124 Ways Sugar Ruins Your Health

By Nancy Appleton, PhD

Summary: You’ve heard that sugar can suppress the body’s immune system, but did you know it interferes with the absorption of calcium? How about that it can cause food allergies, depression, and cancer of the breast, ovaries, and prostate? Or that sugar can reduce the good cholesterol in your blood and increase the triglycerides, two of the strongest indicators we have of heart disease risk? Despite the massive commercial campaign to paint refined sugar as harmless—or at worst merely “empty calories”—hoards of scientific evidence indicate that it is far worse than that. In this startling list, Dr. Nancy Appleton documents 124 ways in which sugar has been scientifically implicated as a poison to human health, complete with 124 reputable references to back up her claims. From nancyappleton.com, 2004.

Breast Feeding

By the United States Department of Labor

Summary: “No single factor exercises a more pronounced influence on the development of the baby and on his health during his entire life than nursing at his mother’s breast.” So wrote the U.S. Department of Labor (USDL) in its landmark Folder 8, an annual report issued from the 1920s through the 1940s encouraging mothers to breast feed their infants and advising them on the best nutrition to support their body in the task. Though, sadly, the government would later abandon its official support of breast feeding, the Lee Foundation for Nutritional Research continued to reprint snippets from the USDL’s Folder 8, along with the article “Weaning the Breast-Fed Baby” from Today’s Health magazine, as the single publication presented here. With its emphasis on untainted animal foods, fresh produce, and unprocessed foods, the diet outlined in this classic guide is as sound for nursing mothers today as it was in its day. Multiple sources, published from 1926 to 1962. Lee Foundation for Nutritional Research reprint 122.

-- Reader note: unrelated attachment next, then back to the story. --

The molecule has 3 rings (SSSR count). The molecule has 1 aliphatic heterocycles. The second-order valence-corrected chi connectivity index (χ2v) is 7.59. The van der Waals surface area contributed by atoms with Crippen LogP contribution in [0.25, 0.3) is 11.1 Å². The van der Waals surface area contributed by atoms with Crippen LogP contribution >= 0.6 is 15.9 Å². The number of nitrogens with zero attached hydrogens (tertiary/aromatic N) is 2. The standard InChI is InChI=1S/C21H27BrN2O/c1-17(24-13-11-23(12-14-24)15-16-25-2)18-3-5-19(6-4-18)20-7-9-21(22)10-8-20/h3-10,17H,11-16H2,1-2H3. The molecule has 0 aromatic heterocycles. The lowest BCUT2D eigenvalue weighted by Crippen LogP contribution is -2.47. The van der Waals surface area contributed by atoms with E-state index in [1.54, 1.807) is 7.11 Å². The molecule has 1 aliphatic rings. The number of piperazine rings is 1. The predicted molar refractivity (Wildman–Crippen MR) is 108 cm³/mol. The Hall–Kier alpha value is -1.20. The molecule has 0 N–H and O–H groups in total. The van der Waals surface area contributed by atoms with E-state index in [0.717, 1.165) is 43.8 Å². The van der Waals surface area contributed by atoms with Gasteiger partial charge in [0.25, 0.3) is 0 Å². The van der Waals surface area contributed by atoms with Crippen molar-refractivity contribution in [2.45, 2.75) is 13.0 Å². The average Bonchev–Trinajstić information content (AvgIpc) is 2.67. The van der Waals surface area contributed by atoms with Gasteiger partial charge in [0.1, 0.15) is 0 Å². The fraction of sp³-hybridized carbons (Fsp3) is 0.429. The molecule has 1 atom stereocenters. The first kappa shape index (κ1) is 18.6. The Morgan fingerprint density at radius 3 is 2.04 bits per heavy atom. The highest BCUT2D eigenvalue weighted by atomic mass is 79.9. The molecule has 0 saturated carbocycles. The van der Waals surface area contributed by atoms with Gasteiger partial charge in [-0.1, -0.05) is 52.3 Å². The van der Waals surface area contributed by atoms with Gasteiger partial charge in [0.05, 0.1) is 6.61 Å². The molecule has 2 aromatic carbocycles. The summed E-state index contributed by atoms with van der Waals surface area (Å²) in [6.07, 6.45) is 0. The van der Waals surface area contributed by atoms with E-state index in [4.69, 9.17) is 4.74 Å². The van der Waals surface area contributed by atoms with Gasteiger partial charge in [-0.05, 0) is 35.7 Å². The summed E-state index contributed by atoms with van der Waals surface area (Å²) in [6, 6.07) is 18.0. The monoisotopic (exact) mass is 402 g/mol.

The Battlefront for Better Nutrition

By Dr. Royal Lee

Summary“Yes, there is a battle going on,” Dr. Royal Lee writes in this 1950 article from the magazine The Interpreter. But the war Dr. Lee was referring to did not involve guns or missiles. It was a contest hidden from public view, waged between the nation’s food manufacturers and its first nutritionists—a war regarding the truth about processed foods. While modern beliefs about diet and health stem largely from the disproven idea that fat and cholesterol cause heart disease, the picture looked quite different to America’s nutrition pioneers. These practitioners and researchers, living at a time when industrially processed foods morphed from novelty to staple of the country’s food supply, witnessed firsthand a phenomenon repeated across the globe throughout the twentieth century: wherever processed foods were introduced, the “modern” diseases—heart attacks, cancer, stroke, diabetes, obesity, arthritis, liver disease, ulcers, tooth decay, and so on—soon followed, where they had been virtually nonexistent before. This phenomenon was so obvious and so predictable that only a massive conspiracy between industrial food manufacturers and the federal government, as Dr. Lee bravely outlines in this explosive essay, could hoodwink the American people into believing that processed and refined foods are capable of nourishing the human body. From The Interpreter, 1950. Lee Foundation for Nutritional Research reprint 30-E.